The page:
Optical sensing principles are explored to fabricate ALL sensors. Klein and Bleckmann ‎[21] developed ALL canals equipped with optical flow sensors. They could detect the water movements generated by a static vibrating sphere, the periodic turbulence caused by an upstream cylinder, or the water fluctuations caused by a passing object (Figure 7(a)). Transparent silicone bars were fabricated and installed inside canal segments. An infrared light-emitting diode was illuminated at the end of each silicone bar to detect the bending of the bar. An optical fiber with a SMD phototransistor was illuminated at the opposite end of the silicone bar, and the output was amplified. The output of transistor was fed to an analog-to-digital converter (ADC) and transferred to the computer to store. The pressure difference between the pores on the canal surface led to a fluid flow inside the ALL canals, which in turn made the silicone bars deflected.

Figure 7: Optical ALL sensors. (a) ALL canals equipped with optical flow sensors developed by Klein and Bleckmann ‎[21]. (b) ALL canals developed by Herzog et al. ‎[22].

In the same institution, Herzog et al. ‎[22] employed the ALL canals to estimate bulk flow speed by the spatiotemporal propagation of flow undulations. They optimized the design in modular form (Figure 7(b)) for the purpose of industrial applications of flow measurement in tap water. Finite element method was utilized to analyze the flow characteristics inside the canal system and the relationship between the flow and canal dimensions. Through a flexible membrane, the sensors were separated from the main stream. Experiment showed that the ALL canals were able to sense flow fluctuations.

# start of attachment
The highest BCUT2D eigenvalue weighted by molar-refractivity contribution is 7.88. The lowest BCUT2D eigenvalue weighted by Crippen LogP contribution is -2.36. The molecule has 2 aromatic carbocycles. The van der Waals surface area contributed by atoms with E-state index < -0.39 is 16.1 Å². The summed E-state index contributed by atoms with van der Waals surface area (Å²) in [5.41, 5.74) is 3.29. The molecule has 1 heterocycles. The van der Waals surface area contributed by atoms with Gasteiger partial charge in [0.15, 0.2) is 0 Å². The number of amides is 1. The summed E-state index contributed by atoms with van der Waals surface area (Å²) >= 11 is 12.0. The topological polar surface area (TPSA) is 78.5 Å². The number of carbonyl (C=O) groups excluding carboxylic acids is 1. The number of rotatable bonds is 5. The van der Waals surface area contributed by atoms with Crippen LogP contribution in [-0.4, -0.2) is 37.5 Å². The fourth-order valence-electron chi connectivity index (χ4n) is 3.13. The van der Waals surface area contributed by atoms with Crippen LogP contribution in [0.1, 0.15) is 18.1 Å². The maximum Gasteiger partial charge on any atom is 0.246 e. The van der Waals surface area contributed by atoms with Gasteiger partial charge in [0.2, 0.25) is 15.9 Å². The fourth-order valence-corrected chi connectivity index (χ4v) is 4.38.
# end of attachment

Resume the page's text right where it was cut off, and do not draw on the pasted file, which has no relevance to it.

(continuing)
3.5. Hot-Wire ALL Sensors

Hot-wire anemometers take advantage of a thin wire electrically heated above ambient temperature. Since the resistance of most metals is proportional to temperature, while water flowing past the wire causes a cooling effect on it, a relationship between the resistance of the metal and the flow velocity can be obtained. Such relationship is used to measure wind speed and can be manufactured at low cost and high efficiency; accordingly, researchers have explored it to develop ALL sensors.

In 2006, Yang et al. ‎[55] developed a surface-micromachined, out-of-plane ALL sensor array using the principle of thermal HWA (Figure 8(a)), which exhibited high sensitivity, small dimensions, and low interference of flow field. The hot wire was elevated above the substrate by two prongs, similar to SNs in fish. First, photolithography technique was utilized to make the sensor in plane and then a 3D magnetic assembly method was employed to assemble it out of plane. Photolithography defined the resultant elevation that corresponded to the design length of the prongs. Owing to the photolithography technique, the micromachined HWA sensors could have an actual prong length ranging from 50 μm to 2 mm. Inspired by the CNs of fish, Chen et al. ‎[24] put the ALL sensor array into a canal to track the distance and position of a vibrating dipole source (Figure 8(b)). Pandya et al. ‎[56] implemented an algorithm that assisted in underwater positioning and tracking for vibration dipole source.